Hessy Levinsons Taft
Born: 1934, Berlin, Germany
Describes family's escape from occupied France to the "zone libre" (free zone) in the south of France [Interview: 1990]
We joined up with a group that was going to take us across occupied territory to the Zone Libre [free zone], which Nice was still in the Zone Libre at the time. We met some other people from Paris also, some other friends of ours and...in this group...and we apparently at one point, we went by truck to a certain point, and then we had to go across the woods, walking through a swamp that...and be very, very quiet, because apparently a German encampment was behind the woods. At the end of that road, at the end of those...there would be another truck to meet us. Um...I did not know those details at the time. What I knew is that this very ominous-looking Frenchman, who had this enormous knife around his belt, took it out and told the children that any kid who opened his mouth would have his tongue cut out. Let me tell you, I have never forgotten that moment. I went with my lips sealed like this throughout the entire escapade. Except that, at one point, I couldn't contain myself and I asked my father's friend--who held me by the hand--I said, "What are we doing?" He said, "This is a sport. We're running. This is a sport." And I said, "I hate this sport." And then I saw this guy with a knife, and I contained myself. The babies, the children--including my sister Noemi--were all fed chocolates. They got all the chocolates one could round up during the war to keep these kids quiet. We got to the Zone Libre, and immediately my father applied for American immigration.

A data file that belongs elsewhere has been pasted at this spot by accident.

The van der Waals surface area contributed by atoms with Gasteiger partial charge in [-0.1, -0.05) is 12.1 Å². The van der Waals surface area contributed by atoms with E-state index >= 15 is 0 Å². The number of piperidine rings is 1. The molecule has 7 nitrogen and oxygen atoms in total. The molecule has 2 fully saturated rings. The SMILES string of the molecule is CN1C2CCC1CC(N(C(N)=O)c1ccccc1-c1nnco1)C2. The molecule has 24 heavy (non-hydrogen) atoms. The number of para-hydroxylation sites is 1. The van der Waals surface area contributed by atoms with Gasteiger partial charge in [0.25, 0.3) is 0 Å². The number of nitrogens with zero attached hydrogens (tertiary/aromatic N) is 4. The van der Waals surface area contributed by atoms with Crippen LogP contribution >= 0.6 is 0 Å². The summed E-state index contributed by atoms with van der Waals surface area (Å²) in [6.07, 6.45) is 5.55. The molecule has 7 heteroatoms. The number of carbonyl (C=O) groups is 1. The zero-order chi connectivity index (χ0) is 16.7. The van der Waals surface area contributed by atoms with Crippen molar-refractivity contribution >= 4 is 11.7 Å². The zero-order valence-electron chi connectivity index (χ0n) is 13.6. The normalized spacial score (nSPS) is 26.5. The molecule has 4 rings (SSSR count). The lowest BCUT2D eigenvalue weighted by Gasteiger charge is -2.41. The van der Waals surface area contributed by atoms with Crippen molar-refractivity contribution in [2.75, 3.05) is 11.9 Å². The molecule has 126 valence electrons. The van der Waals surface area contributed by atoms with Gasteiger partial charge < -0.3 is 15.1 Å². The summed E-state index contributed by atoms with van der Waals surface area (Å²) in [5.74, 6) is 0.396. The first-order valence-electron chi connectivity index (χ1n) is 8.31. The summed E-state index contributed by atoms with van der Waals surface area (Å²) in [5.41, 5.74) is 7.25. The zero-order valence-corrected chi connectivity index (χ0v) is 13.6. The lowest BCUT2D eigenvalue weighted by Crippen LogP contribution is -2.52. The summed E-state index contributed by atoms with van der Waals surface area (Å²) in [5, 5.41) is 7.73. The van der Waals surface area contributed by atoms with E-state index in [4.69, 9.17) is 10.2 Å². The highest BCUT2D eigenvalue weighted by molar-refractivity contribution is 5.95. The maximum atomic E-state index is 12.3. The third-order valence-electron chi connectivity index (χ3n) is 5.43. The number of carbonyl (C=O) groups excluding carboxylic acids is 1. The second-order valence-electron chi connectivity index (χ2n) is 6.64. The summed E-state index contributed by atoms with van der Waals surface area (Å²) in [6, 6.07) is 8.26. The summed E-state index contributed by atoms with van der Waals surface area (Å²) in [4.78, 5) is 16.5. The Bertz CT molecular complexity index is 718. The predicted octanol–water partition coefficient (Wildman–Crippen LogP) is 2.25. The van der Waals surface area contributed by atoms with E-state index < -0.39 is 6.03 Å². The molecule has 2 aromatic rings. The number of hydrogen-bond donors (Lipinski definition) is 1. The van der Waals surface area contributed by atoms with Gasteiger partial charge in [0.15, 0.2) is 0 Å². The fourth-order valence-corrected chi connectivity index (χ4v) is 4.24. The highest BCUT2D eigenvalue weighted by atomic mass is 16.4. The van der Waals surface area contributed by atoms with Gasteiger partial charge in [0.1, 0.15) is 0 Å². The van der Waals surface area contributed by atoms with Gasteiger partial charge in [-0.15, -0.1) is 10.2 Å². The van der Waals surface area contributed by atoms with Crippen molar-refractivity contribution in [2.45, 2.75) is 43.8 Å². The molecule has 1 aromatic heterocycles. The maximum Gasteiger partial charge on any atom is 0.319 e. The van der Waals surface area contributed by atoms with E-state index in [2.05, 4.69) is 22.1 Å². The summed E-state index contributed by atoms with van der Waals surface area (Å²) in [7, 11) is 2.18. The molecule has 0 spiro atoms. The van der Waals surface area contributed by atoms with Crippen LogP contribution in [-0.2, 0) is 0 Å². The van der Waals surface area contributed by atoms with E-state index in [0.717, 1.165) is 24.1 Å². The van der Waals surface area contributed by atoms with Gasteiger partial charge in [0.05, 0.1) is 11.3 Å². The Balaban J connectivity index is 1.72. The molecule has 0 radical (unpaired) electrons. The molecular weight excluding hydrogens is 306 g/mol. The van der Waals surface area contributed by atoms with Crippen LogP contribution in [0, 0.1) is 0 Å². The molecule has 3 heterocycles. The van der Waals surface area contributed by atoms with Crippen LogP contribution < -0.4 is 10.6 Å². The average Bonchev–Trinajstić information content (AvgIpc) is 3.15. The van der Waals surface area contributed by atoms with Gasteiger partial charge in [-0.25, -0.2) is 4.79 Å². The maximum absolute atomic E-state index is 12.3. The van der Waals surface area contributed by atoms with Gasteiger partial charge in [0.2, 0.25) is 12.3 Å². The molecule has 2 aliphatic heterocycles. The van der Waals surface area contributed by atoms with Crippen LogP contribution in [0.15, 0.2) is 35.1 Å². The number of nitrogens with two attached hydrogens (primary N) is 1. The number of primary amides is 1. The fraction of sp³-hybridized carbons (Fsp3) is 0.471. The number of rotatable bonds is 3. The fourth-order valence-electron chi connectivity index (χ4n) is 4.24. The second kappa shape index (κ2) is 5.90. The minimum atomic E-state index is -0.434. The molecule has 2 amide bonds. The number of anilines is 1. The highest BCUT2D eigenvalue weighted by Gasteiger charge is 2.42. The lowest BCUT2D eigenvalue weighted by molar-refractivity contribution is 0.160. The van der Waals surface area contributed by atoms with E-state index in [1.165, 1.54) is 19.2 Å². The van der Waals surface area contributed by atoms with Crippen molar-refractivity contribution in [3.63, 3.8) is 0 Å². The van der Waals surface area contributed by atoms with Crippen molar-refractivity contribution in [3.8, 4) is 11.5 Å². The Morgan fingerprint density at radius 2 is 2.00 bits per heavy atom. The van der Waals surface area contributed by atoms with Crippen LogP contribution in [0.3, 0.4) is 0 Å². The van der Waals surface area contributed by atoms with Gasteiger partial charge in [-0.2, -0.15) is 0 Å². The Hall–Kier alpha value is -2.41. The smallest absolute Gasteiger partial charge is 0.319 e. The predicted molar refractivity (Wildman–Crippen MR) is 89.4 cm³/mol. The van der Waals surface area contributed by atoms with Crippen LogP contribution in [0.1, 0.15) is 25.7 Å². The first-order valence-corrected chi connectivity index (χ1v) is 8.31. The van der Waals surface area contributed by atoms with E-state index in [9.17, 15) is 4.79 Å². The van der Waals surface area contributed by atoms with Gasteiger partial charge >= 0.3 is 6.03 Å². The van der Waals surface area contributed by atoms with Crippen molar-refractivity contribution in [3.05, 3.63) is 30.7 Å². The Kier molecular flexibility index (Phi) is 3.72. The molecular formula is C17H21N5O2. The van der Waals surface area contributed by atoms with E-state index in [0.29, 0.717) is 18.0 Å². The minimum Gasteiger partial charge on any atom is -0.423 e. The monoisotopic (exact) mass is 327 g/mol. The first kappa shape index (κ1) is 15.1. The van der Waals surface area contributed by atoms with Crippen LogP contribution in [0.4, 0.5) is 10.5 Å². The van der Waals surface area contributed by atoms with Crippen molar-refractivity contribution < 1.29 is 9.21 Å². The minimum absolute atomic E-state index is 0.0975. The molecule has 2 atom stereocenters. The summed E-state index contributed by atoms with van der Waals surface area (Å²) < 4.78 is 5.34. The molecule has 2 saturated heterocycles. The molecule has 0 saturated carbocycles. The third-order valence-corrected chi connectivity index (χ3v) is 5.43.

As prewar antisemitism intensified, Hessy's family fled from Germany to Paris, France. France fell to the German army in June 1940. Hessy's family was smuggled into the "zone libre" (free zone) in southern France. The family received a U.S. visa in 1941, but was unable to leave before the visa expired and could not obtain an extension. In 1942, the family obtained visas to enter Cuba, where they settled before emigrating to the U.S. in 1949.
US Holocaust Memorial Museum - Collections